G. W. Marriott



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G. W. Marriott tells Philander Chase that the Bishop of Salisbury wanted Chase to visit him, but the post was so late that Chase missed the time to meet completely. Marriott anticipates that Chase's Cause will be well supported in Oxford, and reminds him that getting support in Canada is also important. The Dean of Westminster has agreed to support Chase. Marriott advises Chase to write to the Bishop of Salisbury as soon as he can, as the Bishop's support will be influential especially in Ireland.




London, England


G. W. Marriott, Philander Chase, The Bishop of Salisbury, Dr Copleston, Mr Pratt, Canada, Ireland, B Critic, Dean of Westminster, Mr Hewitt, Mr Crawley, Nayland, Cambridge


Inner Temple

June 1st 1824

My dear Friend

No letters for you by the Post of this day. The 2[dy] Post late yesterday Evening brought you a letter from the Bishop of Salisbury, so ill-directed that it was not delivered till long after the time he had appointed you to come to his house. “The Bishop of Salisbury begs to see Bishop Chase on Monday next between the hours of nine and eleven.” He is gone from London this morning. I hope he will be found to have left his subscription behind him.

Dr Copleston writes to me from Oxford “It is likely that both Bishop C’s and the general Cause will meet with liberal support in Oxford—but we must take care to reserve something for Canada, which is about to solicit our aid, and which has the strong claim of common Country upon us.” It should not be forgotten that Canada has the claim of a legal establishment on the Government of this Country, which claim has always been recognised by Parliament, and that the Institution of the United States are fitter objects of individual charity.

I never read anything intended for a general effect so entirely open to easy and decisive reputation [as] the B. Critic. I have written in detail to Mr Pratt upon it. I anticipate very little harm, if any, to your Cause from it. It can only operate on minds of purblind prejudice, and such were not likely to support you. Any man who has read the Statement by you Trustees, will find so much anticipated by that, that he must suspect all the remaining points of any importance to be equally unsupported, or rather contradicted, by fact. What think you of its being said that the Coin cannot be good with the image and superscription of Lord Gambier, without once alluding to Lord Kenyon, Dr G. or Mr H.?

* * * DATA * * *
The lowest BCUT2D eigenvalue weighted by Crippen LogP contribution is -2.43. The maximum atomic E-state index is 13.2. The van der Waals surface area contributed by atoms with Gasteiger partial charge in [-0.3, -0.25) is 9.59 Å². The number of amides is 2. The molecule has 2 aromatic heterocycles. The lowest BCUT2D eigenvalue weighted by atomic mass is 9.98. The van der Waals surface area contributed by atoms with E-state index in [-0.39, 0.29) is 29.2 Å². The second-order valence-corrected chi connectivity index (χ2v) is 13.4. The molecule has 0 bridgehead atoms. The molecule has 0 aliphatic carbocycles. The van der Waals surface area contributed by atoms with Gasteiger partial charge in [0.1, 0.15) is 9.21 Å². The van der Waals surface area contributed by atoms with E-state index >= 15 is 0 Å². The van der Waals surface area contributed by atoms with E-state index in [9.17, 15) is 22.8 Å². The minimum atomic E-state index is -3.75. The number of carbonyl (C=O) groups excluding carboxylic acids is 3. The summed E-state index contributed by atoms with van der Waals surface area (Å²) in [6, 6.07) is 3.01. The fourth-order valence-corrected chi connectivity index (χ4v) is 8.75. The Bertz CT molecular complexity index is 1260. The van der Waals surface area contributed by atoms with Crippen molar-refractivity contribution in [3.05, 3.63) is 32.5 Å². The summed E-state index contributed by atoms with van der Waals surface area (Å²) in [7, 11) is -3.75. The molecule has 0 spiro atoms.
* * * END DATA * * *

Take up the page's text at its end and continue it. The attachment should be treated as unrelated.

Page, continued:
The Dean of Westminster is added to the lists of “the deluded,” I am happy to say, and will appear in the new Statement. This is the term applied by the B. Critic to the whole body of subscribers, including five Bishops.

We think that you should write to the Bishop of Salisbury, as soon as you know where to write (which you will learn on arriving here) to explain why you did not wait upon his Lordship. Mr Ward, to whose house we go on Saturday, will be an important friend with that Relate. Mr Crawley called this morning to say that his friend Mr Hewitt is anxious to fix a day with you between your return from Cambridge and departure to Oxford, for dining at his house. He will be of eminent use to you in Ireland I anxiously wish you may be back to-morrow, or, at the latest, Thursday. On Saturday we go to Nayland. I shall not write again, unless a letter from you to-morrow says you will be at Cambridge till after Post on Thursday, and wish to hear from me.

I am ever your very devoted and affectionate Friend

G.W. Marriott

Letter to Philander Chase



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